While searching for some good deals on web hosting, I discovered an amusing trait of many of the hosting companies that I looked at. That trait illustrates a very important buyer’s rule: Never pay the sticker price.
I was checking out FatCow.com for hosting and was inspecting the checkout page when I had a change of heart. I clicked the close button for the tab but was greeted with this passionate plea:
Okay, first I’d like to say that I hate any kind of hijacking of my tab when I try to browse away from a tab. It is evil. Unless it saves me some money… in which case it’s still evil, and I still cast suspicious glances at the business practices of the company, but I’ll save my eGold any way I can.
If you click on “Cancel” in the warning message above, you’ll be sent to this page:
It should be noted that in spite of FatCow’s deal, I was won over by SiteGround for all of my hosting needs. They’re not so bad… but beware that their DNS management is terrible. That warrants an entirely different post, however.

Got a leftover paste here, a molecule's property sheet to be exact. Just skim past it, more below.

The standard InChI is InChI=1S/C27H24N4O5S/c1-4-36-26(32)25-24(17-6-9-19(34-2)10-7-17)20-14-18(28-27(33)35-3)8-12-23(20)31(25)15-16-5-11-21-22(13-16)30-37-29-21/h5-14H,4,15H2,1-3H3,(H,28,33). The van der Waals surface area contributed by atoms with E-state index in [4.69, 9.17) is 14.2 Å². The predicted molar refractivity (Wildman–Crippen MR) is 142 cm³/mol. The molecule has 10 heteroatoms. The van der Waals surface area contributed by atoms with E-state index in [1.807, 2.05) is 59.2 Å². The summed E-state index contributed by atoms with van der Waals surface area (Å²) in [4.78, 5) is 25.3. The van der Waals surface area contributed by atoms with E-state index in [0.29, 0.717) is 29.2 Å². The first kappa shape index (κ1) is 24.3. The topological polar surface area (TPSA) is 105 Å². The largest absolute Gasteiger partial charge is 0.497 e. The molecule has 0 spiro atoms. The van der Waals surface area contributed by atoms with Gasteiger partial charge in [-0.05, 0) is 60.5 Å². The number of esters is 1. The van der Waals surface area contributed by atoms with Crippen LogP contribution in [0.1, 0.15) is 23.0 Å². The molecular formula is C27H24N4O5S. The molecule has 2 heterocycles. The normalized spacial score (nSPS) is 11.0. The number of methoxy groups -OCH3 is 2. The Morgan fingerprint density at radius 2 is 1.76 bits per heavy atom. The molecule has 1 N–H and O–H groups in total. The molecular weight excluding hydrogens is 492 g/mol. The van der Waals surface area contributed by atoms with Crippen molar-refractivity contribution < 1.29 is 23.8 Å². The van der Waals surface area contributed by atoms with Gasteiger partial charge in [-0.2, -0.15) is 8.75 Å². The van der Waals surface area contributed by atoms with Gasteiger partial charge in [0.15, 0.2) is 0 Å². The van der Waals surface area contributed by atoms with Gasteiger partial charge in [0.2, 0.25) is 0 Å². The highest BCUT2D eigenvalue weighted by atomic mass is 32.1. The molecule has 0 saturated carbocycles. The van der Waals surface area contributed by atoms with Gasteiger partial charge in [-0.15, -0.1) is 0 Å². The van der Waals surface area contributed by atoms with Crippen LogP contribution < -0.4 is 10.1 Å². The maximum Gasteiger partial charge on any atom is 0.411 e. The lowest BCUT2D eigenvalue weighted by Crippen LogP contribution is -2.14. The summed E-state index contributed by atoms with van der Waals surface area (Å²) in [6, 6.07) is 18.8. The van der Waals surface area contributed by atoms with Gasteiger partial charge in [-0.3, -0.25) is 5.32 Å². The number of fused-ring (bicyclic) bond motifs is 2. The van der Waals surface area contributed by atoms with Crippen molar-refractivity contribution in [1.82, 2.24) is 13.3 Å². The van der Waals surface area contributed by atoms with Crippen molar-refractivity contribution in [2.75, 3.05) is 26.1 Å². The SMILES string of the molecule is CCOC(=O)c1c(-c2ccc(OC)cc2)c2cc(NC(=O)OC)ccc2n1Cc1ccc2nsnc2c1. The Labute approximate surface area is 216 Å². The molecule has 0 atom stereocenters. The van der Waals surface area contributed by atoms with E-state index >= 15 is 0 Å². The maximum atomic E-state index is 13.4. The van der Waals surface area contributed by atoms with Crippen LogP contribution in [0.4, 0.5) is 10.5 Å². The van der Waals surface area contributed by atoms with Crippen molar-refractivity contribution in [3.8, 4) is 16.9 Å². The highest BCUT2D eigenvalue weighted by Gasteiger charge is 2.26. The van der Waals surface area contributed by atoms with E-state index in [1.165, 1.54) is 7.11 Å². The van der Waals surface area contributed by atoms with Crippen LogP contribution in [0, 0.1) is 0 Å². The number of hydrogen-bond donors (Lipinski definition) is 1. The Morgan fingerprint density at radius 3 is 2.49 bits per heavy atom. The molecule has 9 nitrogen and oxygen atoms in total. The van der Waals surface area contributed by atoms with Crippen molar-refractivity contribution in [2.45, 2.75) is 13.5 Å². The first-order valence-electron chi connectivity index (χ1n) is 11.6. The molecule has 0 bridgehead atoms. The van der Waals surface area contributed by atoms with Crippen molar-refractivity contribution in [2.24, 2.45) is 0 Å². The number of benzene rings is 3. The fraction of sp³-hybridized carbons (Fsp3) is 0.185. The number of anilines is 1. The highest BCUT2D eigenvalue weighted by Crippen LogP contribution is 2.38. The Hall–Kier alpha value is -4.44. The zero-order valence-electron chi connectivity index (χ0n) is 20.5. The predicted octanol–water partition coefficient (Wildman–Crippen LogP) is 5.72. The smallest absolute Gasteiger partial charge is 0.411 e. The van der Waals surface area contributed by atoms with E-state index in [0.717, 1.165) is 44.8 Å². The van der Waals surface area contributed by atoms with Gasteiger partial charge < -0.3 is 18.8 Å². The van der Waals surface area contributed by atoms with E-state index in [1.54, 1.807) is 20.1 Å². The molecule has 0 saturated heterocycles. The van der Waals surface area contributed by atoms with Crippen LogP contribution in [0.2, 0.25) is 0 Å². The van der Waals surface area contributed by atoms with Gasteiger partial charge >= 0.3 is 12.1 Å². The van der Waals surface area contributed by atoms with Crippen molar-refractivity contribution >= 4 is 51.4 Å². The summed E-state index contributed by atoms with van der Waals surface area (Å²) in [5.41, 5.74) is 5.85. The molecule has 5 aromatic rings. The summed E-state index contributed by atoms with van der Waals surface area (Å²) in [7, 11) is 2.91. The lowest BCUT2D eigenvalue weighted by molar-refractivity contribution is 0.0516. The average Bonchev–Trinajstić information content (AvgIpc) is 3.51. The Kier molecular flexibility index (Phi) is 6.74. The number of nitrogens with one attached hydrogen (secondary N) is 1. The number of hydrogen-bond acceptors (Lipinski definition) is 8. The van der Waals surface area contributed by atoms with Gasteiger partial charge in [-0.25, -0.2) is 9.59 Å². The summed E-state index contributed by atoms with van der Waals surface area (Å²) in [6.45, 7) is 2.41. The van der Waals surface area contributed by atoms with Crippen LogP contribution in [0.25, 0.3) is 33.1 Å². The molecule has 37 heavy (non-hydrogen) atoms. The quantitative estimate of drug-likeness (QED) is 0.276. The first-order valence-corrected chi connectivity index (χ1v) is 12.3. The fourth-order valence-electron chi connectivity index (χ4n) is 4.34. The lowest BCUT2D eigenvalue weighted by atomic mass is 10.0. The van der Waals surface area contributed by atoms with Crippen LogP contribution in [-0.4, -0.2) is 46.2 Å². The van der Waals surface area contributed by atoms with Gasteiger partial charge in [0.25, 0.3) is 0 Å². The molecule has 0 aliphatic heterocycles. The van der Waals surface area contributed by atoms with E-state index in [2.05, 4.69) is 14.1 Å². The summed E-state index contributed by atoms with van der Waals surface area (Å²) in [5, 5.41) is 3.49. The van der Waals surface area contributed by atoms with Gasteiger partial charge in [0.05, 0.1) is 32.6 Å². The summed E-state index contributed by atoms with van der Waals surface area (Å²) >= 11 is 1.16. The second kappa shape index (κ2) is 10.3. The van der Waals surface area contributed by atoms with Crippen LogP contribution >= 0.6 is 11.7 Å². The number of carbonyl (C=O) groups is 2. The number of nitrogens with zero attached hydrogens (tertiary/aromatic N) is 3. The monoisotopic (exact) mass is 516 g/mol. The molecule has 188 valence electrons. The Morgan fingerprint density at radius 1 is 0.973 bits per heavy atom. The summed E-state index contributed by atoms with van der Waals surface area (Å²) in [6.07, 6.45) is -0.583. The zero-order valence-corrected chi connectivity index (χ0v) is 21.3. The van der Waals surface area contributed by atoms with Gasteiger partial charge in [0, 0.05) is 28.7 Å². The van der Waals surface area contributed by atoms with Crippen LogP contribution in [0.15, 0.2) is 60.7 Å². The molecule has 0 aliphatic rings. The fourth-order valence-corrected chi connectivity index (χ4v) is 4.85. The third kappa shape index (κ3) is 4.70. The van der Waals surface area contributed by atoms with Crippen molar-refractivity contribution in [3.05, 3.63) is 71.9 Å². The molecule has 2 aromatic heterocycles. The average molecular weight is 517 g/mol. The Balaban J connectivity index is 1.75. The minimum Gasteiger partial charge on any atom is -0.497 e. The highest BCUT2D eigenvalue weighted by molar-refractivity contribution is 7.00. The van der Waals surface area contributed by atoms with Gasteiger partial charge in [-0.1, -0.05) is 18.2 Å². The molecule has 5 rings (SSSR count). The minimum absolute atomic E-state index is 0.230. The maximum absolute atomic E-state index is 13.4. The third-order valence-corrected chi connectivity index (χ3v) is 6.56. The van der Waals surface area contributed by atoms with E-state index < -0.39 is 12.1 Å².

FatCow isn’t the only place that uses this grey-area marketing tactic. Even while shopping at GoDaddy, thinking that they had the best prices for registering six TLDs for a new business venture, I abandoned my cart when @NameCheap said they could do better. Ultimately I ended up sticking with NameCheap, however a few days later I received an email from GoDaddy saying that they were willing to take a percentage off of the items that I had abandoned.
The moral of the story is to never pay full price for anything. If you’re buying something online, it’s worth clicking around, closing windows, abandoning carts and just going away for a while. If that doesn’t cough up anything, you can always write customer service and ask for a better deal. The worst they could say is “No”.